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LouFest Organizers Allege Contractor Sabotaged 2018 Festival

A flotilla of brightly colored umbrellas hang suspended outside of the LouFest Store were used as a common meeting place throughout the weekend.
File Photo | Eli Chen | St. Louis Public Radio
A flotilla of brightly colored umbrellas hang suspended outside of the LouFest Store in 2017.

Organizers of the LouFest music festival have filed suit against one of its contractors, alleging that the owner of sound-and-lighting vendor Logic Systems sabotaged the 2018 festival and planned to take the event over from its management.

Listen Live Entertainment filed suit on Friday in the St. Louis Circuit Court against Logic Systems and its president Chip Self. The suit alleges that Self made “negative, misleading comments,” exaggerated statements regarding funding issues and suggested LouFest would be cancelled.

The suit alleges that Self did so to cause artists to pull out of the festival scheduled to take place in September — a charge Self denies.

“It’s a frivolous, defensive legal strategy that we expected, and we are prepared to defend against it vigorously,” Self said on Wednesday.

Ryan Mahoney, an attorney for Listen Live, said the festival organizers want to rebuild the trust of vendors, sponsors and music fans.
“This litigation is just one step toward remedying the cancellation of last year’s festival and working to rebuild it for years to come,” he said.
The suit is seeking more than $100,000 in damages, plus unspecified punitive damages, attorneys’ fees and court costs.

Allegations made

About two weeks before the festival was scheduled to take place, the suit alleges Self’s company contacted a talent agency managing several of the artists scheduled to perform and told them that none of the production vendors received their deposits.

The suit alleges that Self’s company contacted festival organizers the following day and told them they were halting work unless a document was signed outlining payment terms, including being paid for half of their contract by Aug. 29.

At the time, LouFest organizers were talking with the Kranzberg Arts Foundation, a sponsor of the festival, to get help in securing a line of credit for LouFest 2018 and future iterations of the festival, according to the suit.

When that funding fell through, the suit alleges that festival organizers sought funding through a private investor to start paying vendors and artists, but it failed to make the 50-percent payment to Logic Systems. Self told organizers that he was going to release equipment and staff to other customers, according to the suit.

St. Louis Public Radio reported Aug. 31 that Logic Systems was pulling out of the festival because it had not received payments required by its contract.

The suit alleges that Self did not have a contract with LouFest at that time.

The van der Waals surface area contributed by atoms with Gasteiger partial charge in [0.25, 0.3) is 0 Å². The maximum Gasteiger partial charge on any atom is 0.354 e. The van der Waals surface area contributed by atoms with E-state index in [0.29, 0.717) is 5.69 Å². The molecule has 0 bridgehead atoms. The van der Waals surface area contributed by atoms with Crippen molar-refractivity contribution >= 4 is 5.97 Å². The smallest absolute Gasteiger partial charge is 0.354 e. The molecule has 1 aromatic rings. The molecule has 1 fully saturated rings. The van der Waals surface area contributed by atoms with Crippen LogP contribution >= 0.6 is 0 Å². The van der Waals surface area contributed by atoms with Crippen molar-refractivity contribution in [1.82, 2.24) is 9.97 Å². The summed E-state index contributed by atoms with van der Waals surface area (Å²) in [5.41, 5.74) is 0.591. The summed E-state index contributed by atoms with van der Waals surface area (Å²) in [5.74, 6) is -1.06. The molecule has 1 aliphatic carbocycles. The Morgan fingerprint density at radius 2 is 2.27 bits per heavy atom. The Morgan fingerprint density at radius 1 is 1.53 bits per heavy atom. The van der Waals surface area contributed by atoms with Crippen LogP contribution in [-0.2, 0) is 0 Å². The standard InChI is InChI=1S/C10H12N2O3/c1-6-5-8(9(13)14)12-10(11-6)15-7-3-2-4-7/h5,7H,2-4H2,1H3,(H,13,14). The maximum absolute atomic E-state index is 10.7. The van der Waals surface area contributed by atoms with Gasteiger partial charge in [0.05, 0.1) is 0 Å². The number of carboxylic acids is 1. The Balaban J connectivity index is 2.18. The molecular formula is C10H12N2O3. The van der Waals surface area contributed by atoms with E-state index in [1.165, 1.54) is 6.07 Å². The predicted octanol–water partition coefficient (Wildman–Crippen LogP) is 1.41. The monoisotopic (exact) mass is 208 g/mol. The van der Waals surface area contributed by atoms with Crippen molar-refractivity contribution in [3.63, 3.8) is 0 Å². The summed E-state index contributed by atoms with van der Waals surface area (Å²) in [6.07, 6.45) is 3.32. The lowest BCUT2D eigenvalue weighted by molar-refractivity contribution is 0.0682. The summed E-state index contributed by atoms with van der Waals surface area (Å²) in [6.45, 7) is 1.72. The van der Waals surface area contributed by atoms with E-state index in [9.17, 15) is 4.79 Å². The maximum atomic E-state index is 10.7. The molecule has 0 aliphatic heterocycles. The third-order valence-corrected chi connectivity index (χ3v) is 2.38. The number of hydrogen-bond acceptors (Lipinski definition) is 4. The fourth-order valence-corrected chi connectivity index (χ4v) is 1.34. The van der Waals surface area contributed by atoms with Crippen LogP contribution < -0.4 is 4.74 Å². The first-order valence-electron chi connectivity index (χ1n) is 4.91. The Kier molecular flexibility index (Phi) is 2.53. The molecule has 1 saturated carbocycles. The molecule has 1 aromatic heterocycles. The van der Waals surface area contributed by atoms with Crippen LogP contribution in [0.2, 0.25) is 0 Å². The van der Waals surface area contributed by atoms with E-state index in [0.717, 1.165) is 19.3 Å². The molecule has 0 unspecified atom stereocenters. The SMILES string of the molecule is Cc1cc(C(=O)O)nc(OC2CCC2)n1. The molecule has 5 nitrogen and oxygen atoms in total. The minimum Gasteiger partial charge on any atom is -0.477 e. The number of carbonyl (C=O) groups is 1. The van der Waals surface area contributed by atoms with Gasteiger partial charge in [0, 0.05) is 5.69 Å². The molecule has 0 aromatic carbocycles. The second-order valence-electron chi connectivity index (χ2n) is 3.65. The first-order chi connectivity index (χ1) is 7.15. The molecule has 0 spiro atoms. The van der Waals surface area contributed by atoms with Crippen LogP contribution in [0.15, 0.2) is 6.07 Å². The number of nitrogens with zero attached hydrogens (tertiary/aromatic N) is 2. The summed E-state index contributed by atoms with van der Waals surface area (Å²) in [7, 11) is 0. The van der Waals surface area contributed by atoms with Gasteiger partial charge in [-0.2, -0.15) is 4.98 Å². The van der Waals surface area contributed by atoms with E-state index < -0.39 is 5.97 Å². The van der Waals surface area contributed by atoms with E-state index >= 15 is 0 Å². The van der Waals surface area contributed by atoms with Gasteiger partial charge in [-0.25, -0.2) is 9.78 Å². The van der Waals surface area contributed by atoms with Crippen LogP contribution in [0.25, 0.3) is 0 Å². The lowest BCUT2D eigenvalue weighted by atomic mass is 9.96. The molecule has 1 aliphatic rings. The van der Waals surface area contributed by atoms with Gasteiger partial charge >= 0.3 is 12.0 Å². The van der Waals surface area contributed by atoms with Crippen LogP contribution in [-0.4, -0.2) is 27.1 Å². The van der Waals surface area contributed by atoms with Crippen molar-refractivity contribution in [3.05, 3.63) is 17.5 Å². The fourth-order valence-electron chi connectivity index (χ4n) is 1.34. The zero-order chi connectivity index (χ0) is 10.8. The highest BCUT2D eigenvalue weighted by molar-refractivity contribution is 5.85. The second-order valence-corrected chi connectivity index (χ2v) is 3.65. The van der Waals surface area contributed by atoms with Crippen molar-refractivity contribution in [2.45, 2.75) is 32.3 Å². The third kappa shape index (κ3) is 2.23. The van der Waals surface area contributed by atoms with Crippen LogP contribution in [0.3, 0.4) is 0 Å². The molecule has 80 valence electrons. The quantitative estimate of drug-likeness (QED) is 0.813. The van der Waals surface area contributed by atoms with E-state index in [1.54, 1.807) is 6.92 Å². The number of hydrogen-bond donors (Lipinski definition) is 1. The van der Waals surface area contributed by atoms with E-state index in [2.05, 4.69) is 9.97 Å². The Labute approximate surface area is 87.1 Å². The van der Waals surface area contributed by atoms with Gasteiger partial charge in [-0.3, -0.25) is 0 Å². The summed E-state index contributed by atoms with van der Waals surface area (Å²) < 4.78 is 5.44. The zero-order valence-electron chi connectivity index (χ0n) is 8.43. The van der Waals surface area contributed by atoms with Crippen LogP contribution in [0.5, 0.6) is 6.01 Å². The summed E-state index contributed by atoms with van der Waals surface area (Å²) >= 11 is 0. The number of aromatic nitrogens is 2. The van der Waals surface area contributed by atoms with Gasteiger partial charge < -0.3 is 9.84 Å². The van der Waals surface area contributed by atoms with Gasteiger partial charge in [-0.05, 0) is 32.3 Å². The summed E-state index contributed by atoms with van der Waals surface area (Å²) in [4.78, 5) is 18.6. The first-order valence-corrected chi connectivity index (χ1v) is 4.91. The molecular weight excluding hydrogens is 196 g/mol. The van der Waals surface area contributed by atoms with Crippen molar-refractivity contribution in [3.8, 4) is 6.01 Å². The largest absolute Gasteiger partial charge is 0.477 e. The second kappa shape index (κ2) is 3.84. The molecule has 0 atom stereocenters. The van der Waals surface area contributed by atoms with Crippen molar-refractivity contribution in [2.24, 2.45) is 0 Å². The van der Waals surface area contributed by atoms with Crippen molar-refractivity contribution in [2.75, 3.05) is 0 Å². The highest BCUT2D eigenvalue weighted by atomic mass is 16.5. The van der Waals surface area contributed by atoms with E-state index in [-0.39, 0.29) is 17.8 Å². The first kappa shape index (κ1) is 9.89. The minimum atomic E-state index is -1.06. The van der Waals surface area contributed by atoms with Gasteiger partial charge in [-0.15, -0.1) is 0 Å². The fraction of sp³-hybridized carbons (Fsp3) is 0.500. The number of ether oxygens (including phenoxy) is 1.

The suit also alleges that Self contacted Kranzberg Arts Foundation and said artists were looking for venues on Sept. 8-9, due to the cancellation of LouFest. Self asked the foundation to make his company an equity owner of the festival, according to the suit.

Listen Live partner Mike Van Hee contacted Self on Sept. 1 about his comments made to the media, according to the suit. Self told Van Hee, the lawsuit alleges, that he was willing to work with LouFest pending an advanced payment in three days.

On Sept. 2, Van Hee said a funding plan was in place and the festival would be getting a bridge loan from a commercial lender and a subsidiary of Live Nation, according to the suit.

But the lawsuit alleges Self continued to make comments to media and generate bad publicity despite having reached an agreement.

On Sept. 4, the commercial lender and Live Nation subsidiary pulled out, citing the negative press coverage. LouFest was cancelled.

The next day, Self went to the Office of Special Events for the City of St. Louis and asked whether he could get a permit for a musical festival in Forest Park for the same dates in 2019, according to the lawsuit. Self denies this allegation.

St. Louis Office of Special Events program executive Ann Chance said in an email Wednesday that her office had received no requests from Self.

“Nothing has been filed with my office,” Chance wrote. “Truthfully the only requests came right after LouFest cancelled last fall and random people — not Sound Logic Systems — wanted to try to put something together to fill the void. Nothing formal was ever requested.”

Read the full lawsuit here: 


Follow Beth on Twitter: @bhundsdorfer

Follow Kae on Twitter: @kmaepetrin

Send questions and comments about this story to feedback@stlpublicradio.org

Beth was an investigative reporter with St. Louis Public Radio until July 2019.
Kae Petrin covers public transportation and housing as a digital reporter for St. Louis Public Radio.

Send questions and comments about this story to feedback@stlpublicradio.org.